A common side effect of taking insulin is temporary weight gain but you still have control. Insulin does not make you fat when you develop healthy lifestyle habits. Discover more about weight gain and insulin as well as ways to stay in good shape.

  • Some people with diabetes experience weight loss because their bodies cannot convert food into energy. They may not produce enough insulin or the body is unable to use it properly. The food turns into excess glucose in the blood that is ultimately eliminated in the urine. Taking insulin regulates this process so sugar can be used for energy rather than being flushed from your body. This can reduce feelings of fatigue and lower your blood sugar levels to a healthy level, but may also cause some weight gain.
  • When your blood sugar is high, your body can become dehydrated. You may believe you have lost weight but you have actually lost water. When you take insulin, you start retaining fluids more normally. This can make you think you have gained weight. In actuality, your body is better using food and is maintaining a proper water balance.
  • Prior to taking insulin you may have been eating too much but your body was unable to use the food to nourish the cells. You might continue to eat the same amount when you take insulin. Now your body can properly process the food you are eating and you may gain weight. Talk to your doctor about your calorie intake and whether you should be cutting down. Keep a record of what you eat and the number of calories you consume to help you maintain a healthy weight. Your health care team can let you know if the number of calories you take in and your activity level is resulting in more calories than you need. Cutting calories and exercising for at least a half hour each day can help you shed unwanted pounds.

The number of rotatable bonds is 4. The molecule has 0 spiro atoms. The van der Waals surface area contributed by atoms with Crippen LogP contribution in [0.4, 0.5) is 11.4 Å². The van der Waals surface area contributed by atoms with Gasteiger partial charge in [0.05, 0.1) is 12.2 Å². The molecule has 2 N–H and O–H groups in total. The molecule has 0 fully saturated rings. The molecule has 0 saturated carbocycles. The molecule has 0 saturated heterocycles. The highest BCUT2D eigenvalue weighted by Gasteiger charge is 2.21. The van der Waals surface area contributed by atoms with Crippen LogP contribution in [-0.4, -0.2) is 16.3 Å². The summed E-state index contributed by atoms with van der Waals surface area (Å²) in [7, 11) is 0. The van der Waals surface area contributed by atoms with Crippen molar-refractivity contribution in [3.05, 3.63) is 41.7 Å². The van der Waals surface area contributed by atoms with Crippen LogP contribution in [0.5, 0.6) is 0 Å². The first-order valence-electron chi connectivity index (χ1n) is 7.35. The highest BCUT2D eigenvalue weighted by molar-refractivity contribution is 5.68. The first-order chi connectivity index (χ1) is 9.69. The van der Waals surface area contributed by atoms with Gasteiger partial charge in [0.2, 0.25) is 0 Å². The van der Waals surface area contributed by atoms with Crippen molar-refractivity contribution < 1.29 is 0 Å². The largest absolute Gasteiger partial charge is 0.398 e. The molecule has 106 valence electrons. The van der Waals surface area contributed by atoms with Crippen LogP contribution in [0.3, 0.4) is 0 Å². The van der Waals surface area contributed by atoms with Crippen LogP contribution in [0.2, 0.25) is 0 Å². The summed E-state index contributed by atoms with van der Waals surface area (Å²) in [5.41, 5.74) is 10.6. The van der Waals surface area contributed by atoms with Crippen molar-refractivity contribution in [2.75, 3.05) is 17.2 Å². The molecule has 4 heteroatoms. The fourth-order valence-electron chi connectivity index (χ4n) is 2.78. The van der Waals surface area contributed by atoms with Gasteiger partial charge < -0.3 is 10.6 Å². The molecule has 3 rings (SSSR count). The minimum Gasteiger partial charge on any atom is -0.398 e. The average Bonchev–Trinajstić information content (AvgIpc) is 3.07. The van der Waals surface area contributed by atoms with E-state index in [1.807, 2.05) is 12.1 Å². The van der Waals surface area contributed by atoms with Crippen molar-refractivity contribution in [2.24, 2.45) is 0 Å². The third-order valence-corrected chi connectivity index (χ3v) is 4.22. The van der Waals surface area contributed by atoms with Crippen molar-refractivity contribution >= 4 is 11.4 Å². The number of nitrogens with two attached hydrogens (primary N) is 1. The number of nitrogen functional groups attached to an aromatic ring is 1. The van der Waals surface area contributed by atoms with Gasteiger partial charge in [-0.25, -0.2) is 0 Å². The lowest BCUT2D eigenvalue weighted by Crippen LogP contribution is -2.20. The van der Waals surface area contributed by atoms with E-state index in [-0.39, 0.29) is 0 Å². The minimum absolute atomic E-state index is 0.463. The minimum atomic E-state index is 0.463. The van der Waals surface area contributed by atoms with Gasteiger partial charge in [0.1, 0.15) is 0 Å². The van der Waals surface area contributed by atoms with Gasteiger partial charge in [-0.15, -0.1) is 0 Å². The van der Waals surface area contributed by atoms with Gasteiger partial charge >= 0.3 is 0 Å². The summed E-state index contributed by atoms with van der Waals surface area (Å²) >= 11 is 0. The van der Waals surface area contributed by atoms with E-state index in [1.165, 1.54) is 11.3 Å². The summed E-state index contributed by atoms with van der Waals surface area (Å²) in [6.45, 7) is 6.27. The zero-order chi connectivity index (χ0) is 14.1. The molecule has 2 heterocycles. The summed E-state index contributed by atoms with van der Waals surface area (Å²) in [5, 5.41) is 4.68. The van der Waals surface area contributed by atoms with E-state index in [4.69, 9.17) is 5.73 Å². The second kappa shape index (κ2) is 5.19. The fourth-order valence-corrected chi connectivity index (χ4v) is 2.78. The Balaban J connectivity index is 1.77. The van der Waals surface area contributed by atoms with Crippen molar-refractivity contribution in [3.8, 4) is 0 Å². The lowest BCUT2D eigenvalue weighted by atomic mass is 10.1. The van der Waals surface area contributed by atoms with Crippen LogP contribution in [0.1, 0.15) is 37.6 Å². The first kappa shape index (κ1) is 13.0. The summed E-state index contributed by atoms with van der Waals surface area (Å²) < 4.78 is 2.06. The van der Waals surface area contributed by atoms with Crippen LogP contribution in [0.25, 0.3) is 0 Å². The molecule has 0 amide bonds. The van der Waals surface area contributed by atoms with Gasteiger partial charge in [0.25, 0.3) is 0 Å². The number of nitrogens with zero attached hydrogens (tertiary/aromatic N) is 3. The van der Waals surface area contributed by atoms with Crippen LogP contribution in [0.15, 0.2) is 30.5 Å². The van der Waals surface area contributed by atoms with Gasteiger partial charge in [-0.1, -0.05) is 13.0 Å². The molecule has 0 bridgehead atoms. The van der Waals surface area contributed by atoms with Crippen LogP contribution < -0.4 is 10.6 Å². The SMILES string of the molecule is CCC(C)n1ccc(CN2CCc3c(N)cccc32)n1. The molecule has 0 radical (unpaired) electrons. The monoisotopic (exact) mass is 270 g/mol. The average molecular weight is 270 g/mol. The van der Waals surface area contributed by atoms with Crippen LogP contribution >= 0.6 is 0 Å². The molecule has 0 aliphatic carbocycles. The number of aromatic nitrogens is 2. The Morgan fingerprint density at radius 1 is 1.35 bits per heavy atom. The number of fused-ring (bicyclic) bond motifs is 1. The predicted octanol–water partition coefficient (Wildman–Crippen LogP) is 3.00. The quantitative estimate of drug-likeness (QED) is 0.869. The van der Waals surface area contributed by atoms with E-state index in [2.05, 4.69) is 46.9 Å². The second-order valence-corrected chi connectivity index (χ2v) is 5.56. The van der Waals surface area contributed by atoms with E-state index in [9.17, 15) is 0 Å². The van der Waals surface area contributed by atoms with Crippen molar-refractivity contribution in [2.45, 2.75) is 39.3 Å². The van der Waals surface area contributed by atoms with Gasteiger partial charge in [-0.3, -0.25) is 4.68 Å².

• Choose healthy foods such as whole grains, lean protein, low-fat dairy, fruits and vegetables. Plan your meals and eat whole foods rather than processed foods that tend to be higher in sugar and salt. Reduce your portion sizes. Include less red meat, skinless chicken breasts and fish to trim down your saturated fat intake. Drink water rather than high-calorie drinks. Work with a doctor, nurse, CDE, or dietitian to create meal planning strategies and an exercise schedule. Use an Accu-Chek blood sugar meter to check your blood sugar levels throughout the day. Record the results and share them with your health care team during regular appointments. Report any extreme highs or lows to your doctor right away.
  • Talk to your doctor about certain diabetes medications that can regulate blood sugar levels and may promote weight loss as well as enable you to reduce your insulin dosage. These medications may include Metformin, Victoza, Bydueron or Tantieum. Never skip or reduce your insulin dosages without consulting with your doctor. Take your insulin only as directed to avoid dangerous blood sugar fluctuations and the risk of other health complications.

Insulin may cause some weight gain but this can be controlled through proper lifestyle habits. Maintain a healthy diet, exercise regularly and monitor your blood sugar levels. Talk to your health care team about any concerns you may have and do not try to adjust your own diabetes self-management plan without medical direction.